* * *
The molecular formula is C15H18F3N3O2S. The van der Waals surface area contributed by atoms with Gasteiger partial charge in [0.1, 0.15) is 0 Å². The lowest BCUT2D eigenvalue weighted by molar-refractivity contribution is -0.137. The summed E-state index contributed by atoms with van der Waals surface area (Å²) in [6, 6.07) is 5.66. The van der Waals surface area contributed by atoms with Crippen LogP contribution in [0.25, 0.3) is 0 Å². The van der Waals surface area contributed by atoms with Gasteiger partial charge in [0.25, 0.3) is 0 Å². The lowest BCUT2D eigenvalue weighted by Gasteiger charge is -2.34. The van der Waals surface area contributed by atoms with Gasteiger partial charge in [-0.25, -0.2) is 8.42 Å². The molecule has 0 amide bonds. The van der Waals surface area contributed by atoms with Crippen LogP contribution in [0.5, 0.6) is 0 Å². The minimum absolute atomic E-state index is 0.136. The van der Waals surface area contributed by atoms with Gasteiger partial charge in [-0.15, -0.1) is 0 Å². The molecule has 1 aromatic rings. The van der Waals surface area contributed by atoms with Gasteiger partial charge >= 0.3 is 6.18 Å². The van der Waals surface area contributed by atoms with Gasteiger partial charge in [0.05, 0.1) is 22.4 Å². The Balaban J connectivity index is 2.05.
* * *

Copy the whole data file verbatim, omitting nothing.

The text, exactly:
The molecular formula is C15H18F3N3O2S. The van der Waals surface area contributed by atoms with Gasteiger partial charge in [0.1, 0.15) is 0 Å². The lowest BCUT2D eigenvalue weighted by molar-refractivity contribution is -0.137. The summed E-state index contributed by atoms with van der Waals surface area (Å²) in [6, 6.07) is 5.66. The van der Waals surface area contributed by atoms with Crippen LogP contribution in [0.25, 0.3) is 0 Å². The van der Waals surface area contributed by atoms with Gasteiger partial charge in [0.25, 0.3) is 0 Å². The lowest BCUT2D eigenvalue weighted by Gasteiger charge is -2.34. The van der Waals surface area contributed by atoms with Gasteiger partial charge in [-0.25, -0.2) is 8.42 Å². The molecule has 0 amide bonds. The van der Waals surface area contributed by atoms with Crippen LogP contribution in [0.5, 0.6) is 0 Å². The minimum absolute atomic E-state index is 0.136. The van der Waals surface area contributed by atoms with Gasteiger partial charge in [-0.15, -0.1) is 0 Å². The molecule has 1 aromatic rings. The van der Waals surface area contributed by atoms with Gasteiger partial charge >= 0.3 is 6.18 Å². The van der Waals surface area contributed by atoms with Gasteiger partial charge in [0.05, 0.1) is 22.4 Å². The Balaban J connectivity index is 2.05.